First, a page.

The most likely cause is related to the main bearings and possible lack of lubrication. To prove this, after the engine stops, try rotating the engine by hand with a socket and breaker bar on the snout bolt. Even though you stated the engine has great oil pressure, there could be a lack of lubrication to the crankshaft main bearings for some reason. If the engine was rebuilt, a galley plug or something could have been left out. Also, if the engine was rebuilt, the main bearing clearance could be too tight. Typically, big block Chevys need around .003” clearance on the mains.
Check to see if the oil cooler and filter hoses are routed properly. Oil will not flow though your filter backwards because it has what amounts to a check valve on the inlet side of the filter. It is actually like a rubber flap. The oil flows into the outside of the filter and comes out the center. In some cases, depending on where the pressure sender is, you can see good oil pressure while oil is not getting to the bearing. This is only an outside chance because if the engine was being starved for oil, you should also be able to detect valve train noise as the lifters would not stay pumped up creating the lash.
Overheating at Idle
I have a 33’ Hallett with a pair of 580 cubic inch, 725-hp EFI naturally aspirated engines. They run great but one of them starts to get warm at idle. Once I put the boat on plane, it cools right down to the same temperature as the other one. I checked the water pump impeller and it look fine. I also noticed that when I pull the boat out of the water, there is a little water in the bilge on the same side. What do you think could be the cause?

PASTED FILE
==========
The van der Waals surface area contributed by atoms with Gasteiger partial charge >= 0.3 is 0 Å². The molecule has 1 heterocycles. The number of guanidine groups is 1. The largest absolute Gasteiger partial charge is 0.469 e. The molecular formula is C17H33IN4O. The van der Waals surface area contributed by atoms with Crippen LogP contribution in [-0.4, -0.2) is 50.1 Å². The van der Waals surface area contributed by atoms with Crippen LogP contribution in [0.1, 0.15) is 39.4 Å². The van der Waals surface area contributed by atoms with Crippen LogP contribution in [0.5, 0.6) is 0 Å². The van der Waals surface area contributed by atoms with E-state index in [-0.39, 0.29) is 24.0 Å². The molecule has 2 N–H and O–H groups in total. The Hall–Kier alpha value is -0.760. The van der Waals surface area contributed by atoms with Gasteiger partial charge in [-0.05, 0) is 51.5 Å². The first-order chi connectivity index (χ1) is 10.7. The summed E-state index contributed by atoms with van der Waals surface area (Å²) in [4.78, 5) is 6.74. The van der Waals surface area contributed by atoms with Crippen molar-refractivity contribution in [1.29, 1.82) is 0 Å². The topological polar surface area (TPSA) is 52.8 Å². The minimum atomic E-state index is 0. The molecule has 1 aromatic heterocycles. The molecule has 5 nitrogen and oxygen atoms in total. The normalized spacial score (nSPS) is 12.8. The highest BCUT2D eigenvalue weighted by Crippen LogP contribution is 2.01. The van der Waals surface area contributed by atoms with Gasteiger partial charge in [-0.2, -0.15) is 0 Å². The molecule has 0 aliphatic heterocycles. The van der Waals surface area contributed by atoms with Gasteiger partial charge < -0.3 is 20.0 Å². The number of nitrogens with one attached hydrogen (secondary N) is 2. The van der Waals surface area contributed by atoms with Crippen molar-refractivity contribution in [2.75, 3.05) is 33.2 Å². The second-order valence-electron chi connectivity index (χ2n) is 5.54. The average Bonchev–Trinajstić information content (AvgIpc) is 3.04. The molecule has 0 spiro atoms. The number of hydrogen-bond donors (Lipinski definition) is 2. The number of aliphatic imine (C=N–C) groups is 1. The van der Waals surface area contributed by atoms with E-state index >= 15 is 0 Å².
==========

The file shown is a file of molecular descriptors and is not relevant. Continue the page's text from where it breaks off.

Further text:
Bill, one of the first things that I would have told you to check is the impeller and pump housing. Sometimes, even though the impeller looks good, there is scouring in the ends of the housing that cause the impeller not to seal on the ends which makes it loose prime when it needs to draw water. But, let’s assume that the pump is good. A few times we have had this problem which is hard to find. The clue that you are also getting water in the bilge indicates that you probably have a hose leaking somewhere. If it is an inlet hose to the pump, it could be drawing air in at idle when the hose has negative pressure in it and then leaking once the boat is under way and the hose has positive pressure in it. If the boat is equipped with sea strainers that have pop off vales or check valves that have a through hull dump above the water line, a piece of debris could be holding the valve open which allows air to inter at idle speed. It is easier for the pump to draw air than water. If all that checks out, it is time to check the inlet hoses that come from the drive. Very rarely I have found that the inner liner of the hose has delaminated from the wall and creates something like a flap that closes off flow during suction. Once the boat is underway, the water pressure pushed the flap out of the way and lets water pass. If you check that inlet water hose coming from the drive to the pump or sea strainer, you may also find your leak.